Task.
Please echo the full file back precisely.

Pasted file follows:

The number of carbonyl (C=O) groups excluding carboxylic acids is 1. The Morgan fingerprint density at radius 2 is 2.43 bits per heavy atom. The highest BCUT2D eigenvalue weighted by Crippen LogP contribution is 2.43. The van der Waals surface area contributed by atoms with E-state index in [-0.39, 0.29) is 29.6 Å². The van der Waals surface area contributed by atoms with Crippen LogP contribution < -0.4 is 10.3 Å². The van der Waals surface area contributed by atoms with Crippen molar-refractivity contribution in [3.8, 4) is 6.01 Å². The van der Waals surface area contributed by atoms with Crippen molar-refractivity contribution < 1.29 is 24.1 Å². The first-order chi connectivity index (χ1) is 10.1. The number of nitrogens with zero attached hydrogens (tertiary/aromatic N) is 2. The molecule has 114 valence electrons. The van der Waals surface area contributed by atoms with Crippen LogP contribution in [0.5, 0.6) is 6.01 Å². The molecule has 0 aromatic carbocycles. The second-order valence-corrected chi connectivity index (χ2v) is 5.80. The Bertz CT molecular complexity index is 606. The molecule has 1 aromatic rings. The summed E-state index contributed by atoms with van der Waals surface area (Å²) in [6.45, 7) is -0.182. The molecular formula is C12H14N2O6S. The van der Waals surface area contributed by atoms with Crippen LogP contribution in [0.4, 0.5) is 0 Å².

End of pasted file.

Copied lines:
The number of carbonyl (C=O) groups excluding carboxylic acids is 1. The Morgan fingerprint density at radius 2 is 2.43 bits per heavy atom. The highest BCUT2D eigenvalue weighted by Crippen LogP contribution is 2.43. The van der Waals surface area contributed by atoms with E-state index in [-0.39, 0.29) is 29.6 Å². The van der Waals surface area contributed by atoms with Crippen LogP contribution < -0.4 is 10.3 Å². The van der Waals surface area contributed by atoms with Crippen molar-refractivity contribution in [3.8, 4) is 6.01 Å². The van der Waals surface area contributed by atoms with Crippen molar-refractivity contribution < 1.29 is 24.1 Å². The first-order chi connectivity index (χ1) is 10.1. The number of nitrogens with zero attached hydrogens (tertiary/aromatic N) is 2. The molecule has 114 valence electrons. The van der Waals surface area contributed by atoms with Crippen LogP contribution in [0.5, 0.6) is 6.01 Å². The molecule has 0 aromatic carbocycles. The second-order valence-corrected chi connectivity index (χ2v) is 5.80. The Bertz CT molecular complexity index is 606. The molecule has 1 aromatic rings. The summed E-state index contributed by atoms with van der Waals surface area (Å²) in [6.45, 7) is -0.182. The molecular formula is C12H14N2O6S. The van der Waals surface area contributed by atoms with Crippen LogP contribution in [0.4, 0.5) is 0 Å².